Friday, November 19, 2010

Name change

There is a growing consensus that Tecker might not be the best name for the book.  Robbie Toe?  Toe?  The idea, of course, is to select the most catchy title.  We'll see what the results of further deliberation will yield.

Saturday, November 13, 2010

Book discussions

Discussions of Tecker and its upcoming release have yielded interesting responses.  I tell listeners of the book's main character, Robbie Toe, and of its villain, the hyper-sexualized fourteen year old, Blue Jean.  The assumption people have when I tell them that the book is about bullying and false accusations is that the antagonist, not the victim, is the girl.  That's an interesting take on the subject, is what I hear.

If I'm lucky, Tecker will fall into the hands of somebody who thinks it's preposterous that girls can be so maliciously inventive and that I, the author, am someone possessed of a warped imagination that should not be given audience.  If I'm lucky, really lucky, my book will be banned.

Should I be so hopeful?

I endeavored to give voice to a population of innocent men who fall prey to bored, flippant girls who are very much aware of the power of sex to win over the attention of those in positions of authority.  Blue Jean, at least for the first three quarters of the book, wins over the school, the police, the justice system, and pretty much everybody in her small town.  I'll let my readers decide if the ending is appropriate -- that is, if it is a snapshot of justice in a culture oftentimes disinclined to defer to the truth.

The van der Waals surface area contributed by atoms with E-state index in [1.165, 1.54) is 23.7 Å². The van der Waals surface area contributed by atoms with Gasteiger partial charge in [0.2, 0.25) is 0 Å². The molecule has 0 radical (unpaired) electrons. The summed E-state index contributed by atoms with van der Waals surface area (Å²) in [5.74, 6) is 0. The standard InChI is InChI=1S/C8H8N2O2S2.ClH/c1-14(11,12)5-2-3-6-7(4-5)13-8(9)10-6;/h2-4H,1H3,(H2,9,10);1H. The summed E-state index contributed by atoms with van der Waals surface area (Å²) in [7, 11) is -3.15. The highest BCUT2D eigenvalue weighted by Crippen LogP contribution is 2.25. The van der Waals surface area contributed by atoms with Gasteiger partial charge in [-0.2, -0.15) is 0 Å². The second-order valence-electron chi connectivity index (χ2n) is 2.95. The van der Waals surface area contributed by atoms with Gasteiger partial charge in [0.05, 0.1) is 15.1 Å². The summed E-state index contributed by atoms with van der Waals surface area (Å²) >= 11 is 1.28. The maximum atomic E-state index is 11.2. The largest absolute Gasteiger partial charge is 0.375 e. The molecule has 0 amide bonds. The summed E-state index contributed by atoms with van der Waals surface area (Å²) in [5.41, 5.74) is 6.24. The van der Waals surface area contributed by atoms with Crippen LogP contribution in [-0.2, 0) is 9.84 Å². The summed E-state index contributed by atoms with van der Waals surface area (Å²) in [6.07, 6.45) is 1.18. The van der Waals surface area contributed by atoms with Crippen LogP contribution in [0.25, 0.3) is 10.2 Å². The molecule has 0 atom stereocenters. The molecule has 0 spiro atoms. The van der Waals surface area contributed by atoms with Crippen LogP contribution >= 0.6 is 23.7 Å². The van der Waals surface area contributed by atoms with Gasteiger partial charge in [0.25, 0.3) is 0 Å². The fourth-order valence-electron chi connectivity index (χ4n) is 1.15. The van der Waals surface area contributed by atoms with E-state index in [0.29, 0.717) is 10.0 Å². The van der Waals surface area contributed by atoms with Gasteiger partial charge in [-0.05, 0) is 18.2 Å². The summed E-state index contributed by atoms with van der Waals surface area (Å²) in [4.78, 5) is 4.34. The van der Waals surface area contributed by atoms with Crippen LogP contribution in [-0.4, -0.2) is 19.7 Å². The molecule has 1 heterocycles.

Thursday, November 11, 2010

Cat poem

I write poetry in between tackling my bigger projects like novels and plays.  One of my readers noticed that in all of my works, cats play some kind of role.  I don't know what to make of this fact.  Perhaps someone smarter than me further on down the road will make some very erudite pronouncement on that topic.

Tuesday, November 9, 2010


I am anxiously awaiting the release of my debut novel, Tecker, which is due out in the middle of 2011.   I believe that the topic matter, bullying, is timely as instances of bullying around the country are becoming more and more publicized.  My protagonist, Robbie Toe, is a victim of a false accusation -- one slung by a nasty fourteen year old girl named Blue Jean who finds the whole affair amusing to say the least.  In no time, the police and the townspeople get behind Blue Jean's story, and Robbie Toe is callously tossed in jail.  During the research process, I discovered stories of so many men, young and old, who were victims of such accusations.  My novel takes a unique approach to the subject by making the bully a highly sexualized girl and the victim a dim-witted, though good-hearted young man, thereby widening the scope of how bullying can look.